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Exploring language acquisition in multilingual children
Language learning is a human universality. There is no human culture without language, and in every culture, children naturally pick up the language or languages used by those around them. Yet cultures and languages are extremely varied. How does our cognitive apparatus manage to adapt to multi-linguistic situations rather than just a monolingual one? So far, this question has remained unanswered, as very few studies have looked into truly multilingual populations and/or those outside the Global North.
Researcher Heidi Colleran proposed to study the vocal experiences of the children of Malakula Island, in the archipelago of Vanuatu in the South Pacific, where multilingualism is the norm. She worked with families to collect naturalistic "long-form" recordings of children's speech environments as part of her long-term fieldwork on demography and culture on the island. Families from 11 different villages agreed to participate in this study, aware and proud of living on an island with the largest density of languages in the world—around 40 languages in a population of about 25,000 people.
"A total of 38 children aged between five and 33 months, representing 22 language varieties, took part in our study," says Alejandrina Cristia, leader of the Language Acquisition across Cultures Research Group. "According to their parents, these children regularly heard 2.6 languages on average, and up to eight different ones."
USB recording device to go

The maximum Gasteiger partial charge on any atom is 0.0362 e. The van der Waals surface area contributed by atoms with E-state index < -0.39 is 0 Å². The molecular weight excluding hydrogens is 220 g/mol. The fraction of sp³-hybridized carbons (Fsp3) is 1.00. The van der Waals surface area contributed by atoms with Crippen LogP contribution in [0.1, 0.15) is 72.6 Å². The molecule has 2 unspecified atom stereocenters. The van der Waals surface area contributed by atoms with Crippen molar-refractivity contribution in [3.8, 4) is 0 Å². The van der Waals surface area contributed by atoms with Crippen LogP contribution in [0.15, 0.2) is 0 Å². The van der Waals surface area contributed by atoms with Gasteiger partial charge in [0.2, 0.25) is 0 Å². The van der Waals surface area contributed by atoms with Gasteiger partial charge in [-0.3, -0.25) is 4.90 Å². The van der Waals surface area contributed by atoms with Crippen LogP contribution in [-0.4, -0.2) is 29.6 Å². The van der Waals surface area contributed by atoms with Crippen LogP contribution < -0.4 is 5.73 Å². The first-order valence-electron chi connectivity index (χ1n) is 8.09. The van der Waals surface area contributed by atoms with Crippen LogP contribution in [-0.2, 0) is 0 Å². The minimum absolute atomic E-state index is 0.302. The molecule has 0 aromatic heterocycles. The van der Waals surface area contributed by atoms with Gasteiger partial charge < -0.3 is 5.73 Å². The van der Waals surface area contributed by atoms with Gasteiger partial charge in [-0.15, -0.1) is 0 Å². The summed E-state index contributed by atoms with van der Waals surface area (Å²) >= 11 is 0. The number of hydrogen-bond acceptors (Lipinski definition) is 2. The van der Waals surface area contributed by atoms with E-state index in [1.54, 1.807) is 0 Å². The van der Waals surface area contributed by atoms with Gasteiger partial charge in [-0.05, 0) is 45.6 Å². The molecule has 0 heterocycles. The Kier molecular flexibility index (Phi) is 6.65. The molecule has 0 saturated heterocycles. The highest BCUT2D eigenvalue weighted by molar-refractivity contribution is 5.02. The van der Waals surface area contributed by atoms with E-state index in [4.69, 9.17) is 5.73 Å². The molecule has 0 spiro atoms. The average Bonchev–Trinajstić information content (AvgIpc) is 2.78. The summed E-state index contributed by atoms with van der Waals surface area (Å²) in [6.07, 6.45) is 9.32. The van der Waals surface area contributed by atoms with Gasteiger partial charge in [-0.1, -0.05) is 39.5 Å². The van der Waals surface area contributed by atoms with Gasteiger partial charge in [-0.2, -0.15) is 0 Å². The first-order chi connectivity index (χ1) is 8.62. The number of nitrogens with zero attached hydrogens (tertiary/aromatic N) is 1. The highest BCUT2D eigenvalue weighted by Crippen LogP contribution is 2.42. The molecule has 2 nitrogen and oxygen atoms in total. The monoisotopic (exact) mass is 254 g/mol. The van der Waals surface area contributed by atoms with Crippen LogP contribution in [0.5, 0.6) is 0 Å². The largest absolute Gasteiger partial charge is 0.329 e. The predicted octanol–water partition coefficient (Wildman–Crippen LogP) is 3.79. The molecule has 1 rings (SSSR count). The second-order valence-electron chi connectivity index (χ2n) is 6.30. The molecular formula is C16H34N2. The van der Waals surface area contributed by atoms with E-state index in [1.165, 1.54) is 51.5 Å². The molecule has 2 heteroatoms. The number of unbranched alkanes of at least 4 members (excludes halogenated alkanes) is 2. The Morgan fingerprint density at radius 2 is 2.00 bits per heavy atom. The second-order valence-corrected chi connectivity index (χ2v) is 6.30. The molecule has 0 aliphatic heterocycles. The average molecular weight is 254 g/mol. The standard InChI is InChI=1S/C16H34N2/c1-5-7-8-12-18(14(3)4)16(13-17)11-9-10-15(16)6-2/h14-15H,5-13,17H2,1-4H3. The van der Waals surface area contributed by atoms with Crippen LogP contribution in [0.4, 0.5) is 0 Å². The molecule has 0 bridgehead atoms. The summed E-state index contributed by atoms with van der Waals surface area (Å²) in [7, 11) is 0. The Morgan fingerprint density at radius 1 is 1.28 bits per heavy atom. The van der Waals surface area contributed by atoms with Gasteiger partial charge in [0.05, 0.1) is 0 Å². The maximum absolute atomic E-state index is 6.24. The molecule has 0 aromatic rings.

To collect data, the team used a recording device the size of a USB key, which the children wore in a specially designed vest all day. This is a promising technique because it is very practical: it produces long-duration recordings that represent well the children's everyday experiences without the interfering presence of a researcher. Its small size makes it a discreet tool, very quickly adopted by children and their social network who soon forget its existence.
"Children wear the recording device directly on their clothing and are not limited in their movements," says Cristia. "This is particularly important in cultures where children are looked after by several people throughout the day and where they have the freedom to go play with other children as soon as they can walk."
As the length of the recordings makes transcription complex, the team has developed an automated analysis system, based on artificial intelligence, which identifies different types of voices: that of the target child, i.e. the one wearing the recorder; those of other children; and male and female adult voices.
The research is published in the journal Developmental Science.
"Data analysis revealed that children heard on average 11 minutes of speech per hour—about five minutes (31%) less than in previously studied monolingual populations," says Heidi Colleran, leader of the BirthRites Research Group at the Max Planck Institute for Evolutionary Anthropology. "Nonetheless, children produced about as much and sometimes more speech in the multilingual as in the monolingual populations studied."
Intriguingly, the strongest association between the amount of speech heard and the amount of speech produced was with vocalizations by other children, rather than those made by adults. This points to the importance of children in language acquisition, and not just parents.
These results invite further research in populations that are under-represented in developmental science, and emphasize the need to take into account the diversity of languages, cultures and demographic structures when studying language acquisition in humans.
More information: Alejandrina Cristia et al, Vocal input and output among infants in a multilingual context: Evidence from long‐form recordings in Vanuatu, Developmental Science (2023). DOI: 10.1111/desc.13375
Journal information: Developmental Science
Provided by Max Planck Society